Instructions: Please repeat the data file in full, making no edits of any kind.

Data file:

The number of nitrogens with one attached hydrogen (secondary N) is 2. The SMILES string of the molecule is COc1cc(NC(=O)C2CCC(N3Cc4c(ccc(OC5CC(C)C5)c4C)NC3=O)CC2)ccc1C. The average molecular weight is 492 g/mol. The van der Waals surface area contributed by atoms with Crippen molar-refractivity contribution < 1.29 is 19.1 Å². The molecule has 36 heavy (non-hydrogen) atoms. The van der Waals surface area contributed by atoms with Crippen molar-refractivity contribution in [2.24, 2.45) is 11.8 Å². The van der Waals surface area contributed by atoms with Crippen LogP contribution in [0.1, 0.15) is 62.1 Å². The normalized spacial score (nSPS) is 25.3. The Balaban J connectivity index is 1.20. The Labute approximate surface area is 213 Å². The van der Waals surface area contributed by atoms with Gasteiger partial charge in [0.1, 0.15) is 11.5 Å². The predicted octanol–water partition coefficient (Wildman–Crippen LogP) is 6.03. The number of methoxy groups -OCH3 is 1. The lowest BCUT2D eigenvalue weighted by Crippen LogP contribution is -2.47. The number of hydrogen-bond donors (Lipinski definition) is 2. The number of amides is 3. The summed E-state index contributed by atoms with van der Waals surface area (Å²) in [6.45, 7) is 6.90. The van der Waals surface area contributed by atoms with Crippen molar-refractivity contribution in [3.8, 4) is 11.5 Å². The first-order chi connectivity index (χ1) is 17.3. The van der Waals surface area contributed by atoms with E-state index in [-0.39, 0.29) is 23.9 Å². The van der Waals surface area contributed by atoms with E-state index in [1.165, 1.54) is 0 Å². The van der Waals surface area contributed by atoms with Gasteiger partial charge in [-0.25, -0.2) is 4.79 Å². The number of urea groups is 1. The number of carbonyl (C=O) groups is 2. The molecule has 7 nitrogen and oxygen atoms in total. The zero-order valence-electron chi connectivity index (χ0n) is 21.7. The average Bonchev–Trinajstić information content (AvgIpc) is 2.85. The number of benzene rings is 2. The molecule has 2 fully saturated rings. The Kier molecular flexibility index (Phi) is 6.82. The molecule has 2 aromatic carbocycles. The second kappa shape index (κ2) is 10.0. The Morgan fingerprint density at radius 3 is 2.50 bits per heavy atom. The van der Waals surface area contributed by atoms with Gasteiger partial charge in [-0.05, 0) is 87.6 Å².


The number of nitrogens with one attached hydrogen (secondary N) is 2. The SMILES string of the molecule is COc1cc(NC(=O)C2CCC(N3Cc4c(ccc(OC5CC(C)C5)c4C)NC3=O)CC2)ccc1C. The average molecular weight is 492 g/mol. The van der Waals surface area contributed by atoms with Crippen molar-refractivity contribution < 1.29 is 19.1 Å². The molecule has 36 heavy (non-hydrogen) atoms. The van der Waals surface area contributed by atoms with Crippen molar-refractivity contribution in [2.24, 2.45) is 11.8 Å². The van der Waals surface area contributed by atoms with Crippen LogP contribution in [0.1, 0.15) is 62.1 Å². The normalized spacial score (nSPS) is 25.3. The Balaban J connectivity index is 1.20. The Labute approximate surface area is 213 Å². The van der Waals surface area contributed by atoms with Gasteiger partial charge in [0.1, 0.15) is 11.5 Å². The predicted octanol–water partition coefficient (Wildman–Crippen LogP) is 6.03. The number of methoxy groups -OCH3 is 1. The lowest BCUT2D eigenvalue weighted by Crippen LogP contribution is -2.47. The number of hydrogen-bond donors (Lipinski definition) is 2. The number of amides is 3. The summed E-state index contributed by atoms with van der Waals surface area (Å²) in [6.45, 7) is 6.90. The van der Waals surface area contributed by atoms with Crippen molar-refractivity contribution in [3.8, 4) is 11.5 Å². The first-order chi connectivity index (χ1) is 17.3. The van der Waals surface area contributed by atoms with E-state index in [-0.39, 0.29) is 23.9 Å². The van der Waals surface area contributed by atoms with E-state index in [1.165, 1.54) is 0 Å². The van der Waals surface area contributed by atoms with Gasteiger partial charge in [-0.25, -0.2) is 4.79 Å². The number of urea groups is 1. The number of carbonyl (C=O) groups is 2. The molecule has 7 nitrogen and oxygen atoms in total. The zero-order valence-electron chi connectivity index (χ0n) is 21.7. The average Bonchev–Trinajstić information content (AvgIpc) is 2.85. The number of benzene rings is 2. The molecule has 2 fully saturated rings. The Kier molecular flexibility index (Phi) is 6.82. The molecule has 2 aromatic carbocycles. The second kappa shape index (κ2) is 10.0. The Morgan fingerprint density at radius 3 is 2.50 bits per heavy atom. The van der Waals surface area contributed by atoms with Gasteiger partial charge in [-0.05, 0) is 87.6 Å².